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I am looking to monitor my network usage (on a packet level). Everything. Logging is a strict requirement. I need to be able to log HTTP and DNS queries, for storage, over time.

Yes, I have the network setup in place to capture this. I have been using Colasoft Capsa, but am looking for different solutions due to stability issues.

Yes, I have tried Wireshark. I can't seem to get it to discard packets and focus on logging what I want in a sane manner. Also, some form of endpoint graphing or reporting (top talkers, popular endpoints, and usage breakdown and filtering by traffic type) is a requirement. If I am blatantly missing something let me know. But I don't think Wireshark will work for me.

Obviously with Capsa, I am in a Windows environment but I am fine with moving to Linux if need be. I have spent quite a bit of time looking but cannot find an alternative.

I have SNMP graphing and services checking already covered, for what it is worth.

I am not against a paid solution, but would prefer anything open source. Any of your thoughts and suggestions would be highly appreciated!

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You should use a dedicated piece of hardware if you want to do this properly. However, my company uses a tool called PacketTrap MSP which works pretty well, but is fairly expensive. –  user3463 Jul 14 '12 at 19:46
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3 Answers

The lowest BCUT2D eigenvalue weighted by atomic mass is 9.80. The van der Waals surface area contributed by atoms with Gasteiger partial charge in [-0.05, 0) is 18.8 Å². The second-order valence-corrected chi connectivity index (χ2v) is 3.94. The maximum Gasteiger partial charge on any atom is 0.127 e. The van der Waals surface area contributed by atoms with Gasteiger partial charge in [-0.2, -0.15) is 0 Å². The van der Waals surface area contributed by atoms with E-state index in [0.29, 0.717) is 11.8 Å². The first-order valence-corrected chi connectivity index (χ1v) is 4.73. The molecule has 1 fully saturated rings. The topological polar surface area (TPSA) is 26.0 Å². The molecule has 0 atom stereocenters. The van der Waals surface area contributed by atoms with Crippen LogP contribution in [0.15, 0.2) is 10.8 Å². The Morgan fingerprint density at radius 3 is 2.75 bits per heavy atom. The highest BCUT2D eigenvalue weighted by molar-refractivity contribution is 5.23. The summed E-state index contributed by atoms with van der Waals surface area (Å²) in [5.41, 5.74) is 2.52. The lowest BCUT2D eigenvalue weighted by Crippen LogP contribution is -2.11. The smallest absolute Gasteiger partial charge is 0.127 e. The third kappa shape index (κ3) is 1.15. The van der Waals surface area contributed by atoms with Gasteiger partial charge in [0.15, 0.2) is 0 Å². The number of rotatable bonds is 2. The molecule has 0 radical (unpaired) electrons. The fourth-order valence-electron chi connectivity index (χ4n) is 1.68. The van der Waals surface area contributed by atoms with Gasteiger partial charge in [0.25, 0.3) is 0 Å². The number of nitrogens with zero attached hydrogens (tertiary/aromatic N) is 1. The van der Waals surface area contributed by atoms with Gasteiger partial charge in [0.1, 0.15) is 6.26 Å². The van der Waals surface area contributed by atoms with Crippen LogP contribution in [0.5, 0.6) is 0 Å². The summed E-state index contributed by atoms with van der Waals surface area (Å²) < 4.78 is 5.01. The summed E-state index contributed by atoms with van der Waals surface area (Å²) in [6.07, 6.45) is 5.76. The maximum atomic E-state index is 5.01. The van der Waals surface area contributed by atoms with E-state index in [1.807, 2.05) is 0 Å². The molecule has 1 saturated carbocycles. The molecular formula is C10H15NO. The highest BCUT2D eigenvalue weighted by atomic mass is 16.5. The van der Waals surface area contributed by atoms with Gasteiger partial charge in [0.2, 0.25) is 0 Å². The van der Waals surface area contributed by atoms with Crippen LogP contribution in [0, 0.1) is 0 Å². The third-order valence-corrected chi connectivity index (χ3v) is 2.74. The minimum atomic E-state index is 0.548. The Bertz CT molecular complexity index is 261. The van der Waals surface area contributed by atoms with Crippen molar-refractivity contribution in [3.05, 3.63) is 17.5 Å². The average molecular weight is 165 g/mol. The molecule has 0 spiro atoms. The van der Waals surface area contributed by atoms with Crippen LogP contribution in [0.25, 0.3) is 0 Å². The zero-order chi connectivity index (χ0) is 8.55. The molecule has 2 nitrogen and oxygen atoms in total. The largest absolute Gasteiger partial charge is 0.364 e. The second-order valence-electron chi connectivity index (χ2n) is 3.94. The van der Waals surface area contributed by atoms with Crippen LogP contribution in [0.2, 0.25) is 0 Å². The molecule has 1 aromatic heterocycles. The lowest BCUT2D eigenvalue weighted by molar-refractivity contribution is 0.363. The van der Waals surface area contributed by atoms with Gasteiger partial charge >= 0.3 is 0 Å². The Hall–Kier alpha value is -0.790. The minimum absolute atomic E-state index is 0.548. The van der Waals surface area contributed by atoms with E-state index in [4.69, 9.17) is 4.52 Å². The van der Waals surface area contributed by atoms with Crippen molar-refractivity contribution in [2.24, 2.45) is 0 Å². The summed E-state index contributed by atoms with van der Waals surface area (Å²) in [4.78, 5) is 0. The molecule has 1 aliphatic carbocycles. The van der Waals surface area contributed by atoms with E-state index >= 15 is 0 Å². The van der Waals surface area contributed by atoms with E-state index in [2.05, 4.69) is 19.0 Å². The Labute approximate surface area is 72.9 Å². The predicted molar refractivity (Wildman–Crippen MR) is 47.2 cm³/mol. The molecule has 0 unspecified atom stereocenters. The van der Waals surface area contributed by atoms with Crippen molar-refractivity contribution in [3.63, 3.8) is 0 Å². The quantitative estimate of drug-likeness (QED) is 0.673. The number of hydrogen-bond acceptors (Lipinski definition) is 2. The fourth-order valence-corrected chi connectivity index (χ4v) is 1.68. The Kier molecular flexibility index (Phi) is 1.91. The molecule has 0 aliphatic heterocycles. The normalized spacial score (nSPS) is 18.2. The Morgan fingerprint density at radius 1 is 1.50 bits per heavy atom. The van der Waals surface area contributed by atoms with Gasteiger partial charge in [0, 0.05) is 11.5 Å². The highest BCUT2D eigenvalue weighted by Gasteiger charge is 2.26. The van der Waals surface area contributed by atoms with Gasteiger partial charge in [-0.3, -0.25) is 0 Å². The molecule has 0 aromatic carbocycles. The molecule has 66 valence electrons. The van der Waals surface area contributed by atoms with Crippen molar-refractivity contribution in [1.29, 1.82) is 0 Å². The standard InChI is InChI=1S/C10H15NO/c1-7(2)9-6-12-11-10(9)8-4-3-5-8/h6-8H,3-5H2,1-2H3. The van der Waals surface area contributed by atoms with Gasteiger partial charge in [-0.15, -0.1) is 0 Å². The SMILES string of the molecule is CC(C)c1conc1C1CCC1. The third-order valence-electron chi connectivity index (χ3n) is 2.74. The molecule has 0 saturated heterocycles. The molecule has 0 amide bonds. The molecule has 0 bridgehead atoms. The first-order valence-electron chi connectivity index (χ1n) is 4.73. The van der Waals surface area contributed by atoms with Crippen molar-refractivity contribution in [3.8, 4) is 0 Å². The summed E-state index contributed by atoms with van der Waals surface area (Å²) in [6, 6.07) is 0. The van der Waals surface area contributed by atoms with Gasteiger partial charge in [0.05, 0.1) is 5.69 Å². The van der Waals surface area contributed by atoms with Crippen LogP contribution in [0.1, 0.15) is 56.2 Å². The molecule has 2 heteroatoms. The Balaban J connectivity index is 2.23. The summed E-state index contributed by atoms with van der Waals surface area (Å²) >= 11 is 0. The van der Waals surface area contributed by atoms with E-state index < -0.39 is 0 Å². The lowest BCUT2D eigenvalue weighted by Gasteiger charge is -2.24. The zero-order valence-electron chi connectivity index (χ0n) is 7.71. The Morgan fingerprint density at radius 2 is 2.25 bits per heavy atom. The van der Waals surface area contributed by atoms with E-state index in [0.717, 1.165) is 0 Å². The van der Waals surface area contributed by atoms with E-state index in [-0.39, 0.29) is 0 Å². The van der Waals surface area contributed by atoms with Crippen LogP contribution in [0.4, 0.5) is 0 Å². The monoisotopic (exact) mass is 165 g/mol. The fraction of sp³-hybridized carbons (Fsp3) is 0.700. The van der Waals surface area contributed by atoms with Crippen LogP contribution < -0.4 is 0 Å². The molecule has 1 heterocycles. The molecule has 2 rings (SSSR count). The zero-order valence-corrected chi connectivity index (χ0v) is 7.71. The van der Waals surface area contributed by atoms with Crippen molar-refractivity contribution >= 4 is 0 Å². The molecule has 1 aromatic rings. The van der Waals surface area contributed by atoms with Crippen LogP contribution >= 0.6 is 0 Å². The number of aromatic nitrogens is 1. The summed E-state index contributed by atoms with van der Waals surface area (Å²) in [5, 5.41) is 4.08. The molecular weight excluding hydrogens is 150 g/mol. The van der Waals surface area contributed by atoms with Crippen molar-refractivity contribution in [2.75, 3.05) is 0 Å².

All the implementations I saw where there was a requirement of logging all packets or certain packets were done with equipment by Check-point. You will still need some other tools for graphing I think.

Another solution is to use a Linux intermediary to log all packets and feed them to Splunk. Splunk is a very good tool to build graphs and automatically generate reports.

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Have a look at ntop (linux package), it logs just about everything from my own experience and can produce reports as needed.

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BTW this can be done very easily with Wireshark by using the following filter

tcp.srcport == 443 or tcp.srcport == 80 or udp.srcport ==53

You can remove the tcp.srcport == 443 if you are not interested in HTTPS packets.

Wireshark can also produce endpoint reports (Statistics > Endpoints), response time. conversation list, protocol hierarchy, etc..

I would give Wireshark another chance.

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